RFR (M): 8143925: Enhancing CounterMode.crypt() for AES
vladimir.kozlov at oracle.com
Wed Jan 6 20:57:05 UTC 2016
Note, we already have range check pattern matching code in C2 (thanks to
On 1/6/16 12:39 PM, Vitaly Davidovich wrote:
> I don't think there's a need to write out 20 different ways to do a
> range check -- I think nobody would expect all 20 to be covered by the
> optimizer. Some of those variations may not map cleanly to
> Object::checkIndex either, nor is there any guarantee that people will
> update all their existing range checks (or even know about) to use
> Object::checkIndex -- some code will be left unoptimized no matter what.
> But my point is the same as Andrew's, I think; instead of making
> checkIndex an intrinsic, simply add a pattern match against that exact
> bytecode shape (perhaps with basic canonicalization) and then still
> encourage people to use Object::checkIndex. This is better than
> intrinsic (modulo profile pollution) since any other code that happens
> to use same pattern will match as well, and not require an update to use
> checkIndex. Then, if someone comes to this list with an unoptimized
> example with a different bytecode shape and has a convincing argument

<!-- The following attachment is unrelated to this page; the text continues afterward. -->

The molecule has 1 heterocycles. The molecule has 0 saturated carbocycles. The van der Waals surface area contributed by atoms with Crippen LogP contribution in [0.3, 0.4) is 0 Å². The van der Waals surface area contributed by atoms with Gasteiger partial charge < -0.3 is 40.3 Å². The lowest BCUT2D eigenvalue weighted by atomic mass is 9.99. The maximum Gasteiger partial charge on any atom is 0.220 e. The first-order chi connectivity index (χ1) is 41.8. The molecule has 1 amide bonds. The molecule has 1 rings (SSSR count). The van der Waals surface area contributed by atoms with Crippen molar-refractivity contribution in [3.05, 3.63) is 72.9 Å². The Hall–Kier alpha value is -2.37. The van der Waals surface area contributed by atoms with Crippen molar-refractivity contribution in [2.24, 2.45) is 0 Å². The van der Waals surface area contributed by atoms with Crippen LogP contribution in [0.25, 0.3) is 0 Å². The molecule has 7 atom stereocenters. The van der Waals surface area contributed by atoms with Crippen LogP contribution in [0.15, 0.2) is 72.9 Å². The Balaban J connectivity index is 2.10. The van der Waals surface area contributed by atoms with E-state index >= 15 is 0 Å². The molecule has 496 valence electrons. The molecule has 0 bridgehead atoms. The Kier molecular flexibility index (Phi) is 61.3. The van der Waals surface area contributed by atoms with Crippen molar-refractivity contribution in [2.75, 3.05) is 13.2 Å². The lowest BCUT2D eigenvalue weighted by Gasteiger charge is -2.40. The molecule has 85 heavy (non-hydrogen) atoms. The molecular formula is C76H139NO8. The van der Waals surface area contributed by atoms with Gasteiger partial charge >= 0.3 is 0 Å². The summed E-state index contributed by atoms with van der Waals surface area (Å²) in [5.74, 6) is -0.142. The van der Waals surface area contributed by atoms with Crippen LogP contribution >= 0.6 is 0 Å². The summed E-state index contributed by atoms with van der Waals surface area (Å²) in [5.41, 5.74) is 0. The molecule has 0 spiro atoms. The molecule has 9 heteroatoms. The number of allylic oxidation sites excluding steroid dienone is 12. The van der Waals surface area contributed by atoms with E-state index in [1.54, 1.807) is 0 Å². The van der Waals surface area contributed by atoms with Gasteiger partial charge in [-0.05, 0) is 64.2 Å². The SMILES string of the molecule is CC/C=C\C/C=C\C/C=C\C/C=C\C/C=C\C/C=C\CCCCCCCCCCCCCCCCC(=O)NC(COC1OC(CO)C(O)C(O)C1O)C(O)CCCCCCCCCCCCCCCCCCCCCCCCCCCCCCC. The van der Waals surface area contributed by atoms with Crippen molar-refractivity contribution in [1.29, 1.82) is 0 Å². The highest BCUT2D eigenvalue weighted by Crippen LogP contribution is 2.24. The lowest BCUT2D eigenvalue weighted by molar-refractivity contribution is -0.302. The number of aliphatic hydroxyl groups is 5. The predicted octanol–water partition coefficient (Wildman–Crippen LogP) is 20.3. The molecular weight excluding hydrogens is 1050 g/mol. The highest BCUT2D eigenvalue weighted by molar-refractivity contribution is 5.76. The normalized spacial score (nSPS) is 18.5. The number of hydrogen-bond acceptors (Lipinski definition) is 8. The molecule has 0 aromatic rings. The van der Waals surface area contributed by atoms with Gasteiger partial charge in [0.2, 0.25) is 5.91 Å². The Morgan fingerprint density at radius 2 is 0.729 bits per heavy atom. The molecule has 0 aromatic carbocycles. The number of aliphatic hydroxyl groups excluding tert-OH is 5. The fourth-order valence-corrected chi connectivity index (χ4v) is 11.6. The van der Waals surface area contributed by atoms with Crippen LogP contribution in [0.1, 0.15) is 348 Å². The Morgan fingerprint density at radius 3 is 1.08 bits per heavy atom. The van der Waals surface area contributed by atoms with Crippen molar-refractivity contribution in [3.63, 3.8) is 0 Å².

> that the code shape is "common", you guys can consider pattern matching
> that as well.
> On Wed, Jan 6, 2016 at 2:50 PM, John Rose <john.r.rose at oracle.com
> <mailto:john.r.rose at oracle.com>> wrote:
> > On Jan 6, 2016, at 9:56 AM, Vitaly Davidovich <vitalyd at gmail.com
> <mailto:vitalyd at gmail.com>> wrote:
> > better canonicalization
> That's our first and most important tactic. (Actually inlining is.)
> But the various idioms for checkIndex do not canonicalize easily. In
> this case the correct trade-off is not to invest more time and
> research and code into stronger canonicalization.
> We do have canonicalization of if-expressions. It's just that in
> this case strengthening it to cover range checks reliably is harder
> than the reasonable alternative.
> – John
> PS. I am tempted to write out a list of 20 different ways to code a
> range check but will leave that as a exercise.
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